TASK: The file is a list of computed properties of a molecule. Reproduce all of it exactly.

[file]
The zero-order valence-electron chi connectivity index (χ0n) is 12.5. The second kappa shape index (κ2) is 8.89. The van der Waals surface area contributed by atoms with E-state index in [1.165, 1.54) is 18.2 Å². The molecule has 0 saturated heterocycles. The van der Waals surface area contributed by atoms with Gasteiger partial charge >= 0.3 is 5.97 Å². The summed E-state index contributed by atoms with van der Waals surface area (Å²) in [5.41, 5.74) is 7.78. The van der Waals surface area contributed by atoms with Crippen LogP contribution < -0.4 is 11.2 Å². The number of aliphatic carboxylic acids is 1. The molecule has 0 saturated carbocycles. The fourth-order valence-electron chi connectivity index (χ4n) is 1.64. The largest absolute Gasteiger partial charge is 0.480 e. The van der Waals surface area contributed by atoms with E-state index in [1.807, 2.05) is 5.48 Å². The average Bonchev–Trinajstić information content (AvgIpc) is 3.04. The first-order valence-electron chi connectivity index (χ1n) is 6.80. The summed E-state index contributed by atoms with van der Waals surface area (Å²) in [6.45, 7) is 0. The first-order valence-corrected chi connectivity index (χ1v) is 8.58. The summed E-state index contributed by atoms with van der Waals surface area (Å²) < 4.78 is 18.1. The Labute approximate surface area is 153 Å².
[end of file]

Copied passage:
The zero-order valence-electron chi connectivity index (χ0n) is 12.5. The second kappa shape index (κ2) is 8.89. The van der Waals surface area contributed by atoms with E-state index in [1.165, 1.54) is 18.2 Å². The molecule has 0 saturated heterocycles. The van der Waals surface area contributed by atoms with Gasteiger partial charge >= 0.3 is 5.97 Å². The summed E-state index contributed by atoms with van der Waals surface area (Å²) in [5.41, 5.74) is 7.78. The van der Waals surface area contributed by atoms with Crippen LogP contribution < -0.4 is 11.2 Å². The number of aliphatic carboxylic acids is 1. The molecule has 0 saturated carbocycles. The fourth-order valence-electron chi connectivity index (χ4n) is 1.64. The largest absolute Gasteiger partial charge is 0.480 e. The van der Waals surface area contributed by atoms with E-state index in [1.807, 2.05) is 5.48 Å². The average Bonchev–Trinajstić information content (AvgIpc) is 3.04. The first-order valence-electron chi connectivity index (χ1n) is 6.80. The summed E-state index contributed by atoms with van der Waals surface area (Å²) in [6.45, 7) is 0. The first-order valence-corrected chi connectivity index (χ1v) is 8.58. The summed E-state index contributed by atoms with van der Waals surface area (Å²) < 4.78 is 18.1. The Labute approximate surface area is 153 Å².